It has been reported that many vehicles and passengers from the eastern part of the country have been left stranded in Lokoja, the Kogi State capital.
This is because flood has taken over the only road leading in and out of the state capital.
According to Daily Post, it was gathered that the flood has caused heavy gridlock from Ganaja Village, down to Jimgbe, and Salem University, Lokoja, which is about five Kilometers to the State capital.
It was gathered that the flood has taken over the road leading to 500 units Housing estate of the town and Ganaja village roundabout down to the end of Ganaja, making the road impassable.
It was further learnt that properties and farmlands have also been taken over by the flood thereby rendering thousands of people homeless.
Several motorists who spoke to DAILY POST on Wednesday evening lamented the ugly development as they cannot continue their journey.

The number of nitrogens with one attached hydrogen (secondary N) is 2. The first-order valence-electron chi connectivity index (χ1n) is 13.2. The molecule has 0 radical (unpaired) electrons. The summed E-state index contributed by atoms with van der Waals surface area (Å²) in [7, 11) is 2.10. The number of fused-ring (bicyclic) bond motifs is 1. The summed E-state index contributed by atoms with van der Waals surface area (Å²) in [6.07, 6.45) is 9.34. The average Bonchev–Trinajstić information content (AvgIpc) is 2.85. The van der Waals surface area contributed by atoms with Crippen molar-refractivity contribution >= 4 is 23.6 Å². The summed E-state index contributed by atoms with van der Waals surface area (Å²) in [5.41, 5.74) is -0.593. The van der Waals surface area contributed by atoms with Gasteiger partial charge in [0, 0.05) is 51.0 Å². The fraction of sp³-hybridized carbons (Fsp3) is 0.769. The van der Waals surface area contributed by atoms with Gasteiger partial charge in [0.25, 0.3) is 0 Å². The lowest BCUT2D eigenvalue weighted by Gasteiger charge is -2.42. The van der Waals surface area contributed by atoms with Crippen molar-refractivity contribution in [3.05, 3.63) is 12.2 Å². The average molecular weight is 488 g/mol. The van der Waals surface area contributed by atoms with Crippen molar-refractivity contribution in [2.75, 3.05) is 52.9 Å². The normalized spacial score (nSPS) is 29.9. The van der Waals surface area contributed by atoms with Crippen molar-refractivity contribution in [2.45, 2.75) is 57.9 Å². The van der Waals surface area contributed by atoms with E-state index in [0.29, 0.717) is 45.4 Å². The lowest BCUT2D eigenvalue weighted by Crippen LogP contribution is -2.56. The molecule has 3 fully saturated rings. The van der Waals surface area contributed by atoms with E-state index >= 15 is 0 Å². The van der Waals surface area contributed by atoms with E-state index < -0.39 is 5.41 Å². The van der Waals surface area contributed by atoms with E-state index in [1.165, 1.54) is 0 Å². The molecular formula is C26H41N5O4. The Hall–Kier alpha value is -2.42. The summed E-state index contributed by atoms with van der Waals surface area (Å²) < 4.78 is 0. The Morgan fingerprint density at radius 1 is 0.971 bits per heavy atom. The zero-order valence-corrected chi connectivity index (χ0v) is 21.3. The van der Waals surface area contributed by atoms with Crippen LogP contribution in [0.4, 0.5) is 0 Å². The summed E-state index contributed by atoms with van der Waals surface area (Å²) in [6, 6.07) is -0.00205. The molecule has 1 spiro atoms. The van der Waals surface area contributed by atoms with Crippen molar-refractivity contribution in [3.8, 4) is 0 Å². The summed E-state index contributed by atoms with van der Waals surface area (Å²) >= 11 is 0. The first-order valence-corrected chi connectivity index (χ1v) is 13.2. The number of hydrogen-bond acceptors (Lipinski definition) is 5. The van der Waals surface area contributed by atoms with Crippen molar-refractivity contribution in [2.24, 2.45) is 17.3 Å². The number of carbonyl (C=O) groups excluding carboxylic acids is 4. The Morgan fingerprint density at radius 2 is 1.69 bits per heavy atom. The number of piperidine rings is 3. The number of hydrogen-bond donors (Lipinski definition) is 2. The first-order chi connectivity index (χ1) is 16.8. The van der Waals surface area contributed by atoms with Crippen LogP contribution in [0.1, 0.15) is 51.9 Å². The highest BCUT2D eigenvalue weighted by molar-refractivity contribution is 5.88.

Commuters who ply the road on a daily basis called on the government to construct the Ganaja bypass road through Otokiti to Army barracks road.
The bypass which was begun by the immediate past administration of Capt. Idris Wada according to them will serve as an alternative road to help in difficult times like this.
Aside opening up a new entry to the State capital, the residents and commuters appealed to Governor Yahaya Bello not to play politics with matters of public importance as the bypass road means a lot to the residents of Lokoja, Kogi East and the Eastern part of the country.
They challenged the Kogi State Governor to emulate the leadership qualities of President Muhammadu Buhari who has painstakingly continued and completed most projects initiated and started by former President Goodluck Ebele Jonathan’s led administration.
They called on the Federal Government and State Government to give relief materials and temporary shelter to those affected by the flood.
Residents equally tasked the government to embark on the construction of low-cost housing as done by Captain Idris Wada when the flood came in 2012 to permanently relocate the victims of the flood to higher ground.